Divorcing couples in Texas must wrangle with many decisions when navigating through the end of a marriage. Whether a high asset divorce or otherwise, property division is commonly one of the most hotly contested portions of many a divorce. In some cases, identification of separate and marital property may be clear but that cannot be counted on. Prenuptial agreements can be effective means of simplifying decisions about property division during a divorce but many couples do not have such contracts in place.
When a prenuptial agreement has not been created, married couples do have other ways of guarding against some losses during a divorce process. One is through a postnuptial agreement and another is through a form of irrevocable trust called a Domestic Asset Protection Trust. Not every state offers the DAPT but residents from states that do not offer this form of trust can have one created in a state that does. A caveat here is that any real property, such as a home, could not be included in a trust that resides out of state.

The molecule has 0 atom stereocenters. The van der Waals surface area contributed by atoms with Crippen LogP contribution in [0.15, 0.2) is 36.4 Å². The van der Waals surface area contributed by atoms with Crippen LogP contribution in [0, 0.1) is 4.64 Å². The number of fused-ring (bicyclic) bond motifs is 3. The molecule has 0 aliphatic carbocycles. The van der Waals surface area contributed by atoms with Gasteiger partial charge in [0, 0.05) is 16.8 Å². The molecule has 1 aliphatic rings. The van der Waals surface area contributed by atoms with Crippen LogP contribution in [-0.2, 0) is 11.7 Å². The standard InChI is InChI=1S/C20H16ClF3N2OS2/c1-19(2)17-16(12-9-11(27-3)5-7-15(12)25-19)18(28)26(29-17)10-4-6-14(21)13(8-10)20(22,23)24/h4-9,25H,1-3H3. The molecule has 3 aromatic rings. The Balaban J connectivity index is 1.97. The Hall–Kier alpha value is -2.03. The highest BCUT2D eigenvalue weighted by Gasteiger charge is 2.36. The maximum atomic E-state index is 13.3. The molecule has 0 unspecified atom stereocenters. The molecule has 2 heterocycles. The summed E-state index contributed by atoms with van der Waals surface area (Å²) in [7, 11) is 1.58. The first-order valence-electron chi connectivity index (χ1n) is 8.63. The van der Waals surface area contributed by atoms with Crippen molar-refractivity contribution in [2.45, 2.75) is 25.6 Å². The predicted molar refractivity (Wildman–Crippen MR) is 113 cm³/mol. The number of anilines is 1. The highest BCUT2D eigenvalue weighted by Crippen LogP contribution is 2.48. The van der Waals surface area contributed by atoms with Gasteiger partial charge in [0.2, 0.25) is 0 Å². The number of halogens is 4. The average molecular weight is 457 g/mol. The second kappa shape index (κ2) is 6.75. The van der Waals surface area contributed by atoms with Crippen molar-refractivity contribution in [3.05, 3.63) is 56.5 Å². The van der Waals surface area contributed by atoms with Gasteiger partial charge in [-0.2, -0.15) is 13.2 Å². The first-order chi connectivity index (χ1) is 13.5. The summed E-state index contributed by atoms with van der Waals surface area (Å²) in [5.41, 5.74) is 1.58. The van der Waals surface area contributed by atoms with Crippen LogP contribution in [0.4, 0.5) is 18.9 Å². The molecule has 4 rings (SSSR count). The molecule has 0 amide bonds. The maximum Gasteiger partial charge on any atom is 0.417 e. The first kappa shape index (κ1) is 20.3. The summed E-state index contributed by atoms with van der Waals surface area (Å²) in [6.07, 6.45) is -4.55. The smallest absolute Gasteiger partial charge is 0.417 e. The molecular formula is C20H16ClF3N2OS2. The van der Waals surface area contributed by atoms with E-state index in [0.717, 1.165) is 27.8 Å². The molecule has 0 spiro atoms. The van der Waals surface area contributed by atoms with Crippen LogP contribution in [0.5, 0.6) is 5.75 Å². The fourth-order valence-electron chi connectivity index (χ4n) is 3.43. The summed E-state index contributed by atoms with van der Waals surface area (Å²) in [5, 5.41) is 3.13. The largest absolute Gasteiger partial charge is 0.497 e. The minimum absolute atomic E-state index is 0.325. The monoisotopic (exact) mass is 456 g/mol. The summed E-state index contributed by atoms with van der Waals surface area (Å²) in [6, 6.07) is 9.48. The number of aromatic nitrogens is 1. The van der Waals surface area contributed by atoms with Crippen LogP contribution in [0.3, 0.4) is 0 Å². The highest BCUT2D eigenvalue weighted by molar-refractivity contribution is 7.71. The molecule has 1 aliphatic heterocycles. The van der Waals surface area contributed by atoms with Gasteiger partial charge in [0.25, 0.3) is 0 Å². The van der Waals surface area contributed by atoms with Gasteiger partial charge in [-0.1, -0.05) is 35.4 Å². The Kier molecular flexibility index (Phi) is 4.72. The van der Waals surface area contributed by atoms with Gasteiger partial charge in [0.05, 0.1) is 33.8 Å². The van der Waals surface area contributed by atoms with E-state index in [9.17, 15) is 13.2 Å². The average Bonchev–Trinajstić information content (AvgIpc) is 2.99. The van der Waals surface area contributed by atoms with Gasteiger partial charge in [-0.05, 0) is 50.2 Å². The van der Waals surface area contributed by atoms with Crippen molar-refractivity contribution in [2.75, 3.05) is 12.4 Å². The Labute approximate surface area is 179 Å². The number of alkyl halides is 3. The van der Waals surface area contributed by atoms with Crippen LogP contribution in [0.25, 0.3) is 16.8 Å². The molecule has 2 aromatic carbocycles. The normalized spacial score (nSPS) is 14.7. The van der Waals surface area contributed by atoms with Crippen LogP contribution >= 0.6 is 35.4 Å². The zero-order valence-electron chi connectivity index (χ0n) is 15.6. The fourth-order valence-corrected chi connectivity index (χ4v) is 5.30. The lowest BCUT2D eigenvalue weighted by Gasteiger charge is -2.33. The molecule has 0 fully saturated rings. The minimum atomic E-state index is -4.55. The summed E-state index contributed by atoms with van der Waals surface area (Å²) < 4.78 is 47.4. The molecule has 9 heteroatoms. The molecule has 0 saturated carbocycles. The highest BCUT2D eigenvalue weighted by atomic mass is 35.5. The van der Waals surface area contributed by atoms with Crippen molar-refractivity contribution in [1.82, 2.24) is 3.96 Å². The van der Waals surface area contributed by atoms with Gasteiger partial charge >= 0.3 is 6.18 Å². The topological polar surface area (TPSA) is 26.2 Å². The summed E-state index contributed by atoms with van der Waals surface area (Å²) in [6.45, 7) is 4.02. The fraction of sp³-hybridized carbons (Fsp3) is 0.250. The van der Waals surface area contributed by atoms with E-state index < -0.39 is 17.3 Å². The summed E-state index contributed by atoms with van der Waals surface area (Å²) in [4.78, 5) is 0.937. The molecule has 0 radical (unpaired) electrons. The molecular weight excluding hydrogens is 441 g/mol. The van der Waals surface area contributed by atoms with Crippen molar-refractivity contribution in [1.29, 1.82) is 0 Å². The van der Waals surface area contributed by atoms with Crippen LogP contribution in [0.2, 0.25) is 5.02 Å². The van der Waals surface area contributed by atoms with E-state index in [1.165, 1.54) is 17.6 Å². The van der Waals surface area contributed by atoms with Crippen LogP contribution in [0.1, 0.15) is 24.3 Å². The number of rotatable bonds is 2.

The DAPT can guard against both creditors and spouses having access to a person’s assets. Some states, however, outline some exceptions that may prevent spouses from being blocked by the trust. Nevada is the one state that does not have any exceptions and therefore offers the maximum level of asset protection. The creator of a DAPT can be designated as the beneficiary so that he or she retains the assets but is at no risk of losing them. A DAPT can be used in conjunction with a prenuptial agreement as well.
People who are contemplating divorce may want to talk with an attorney before any action is taken. Doing this can give input on how best to stay protected during this difficult experience.
Source: Forbes, “How To Protect Yourself In A Divorce Using A Domestic Asset Protection Trust,” Robert Pagliarini, May 15, 2014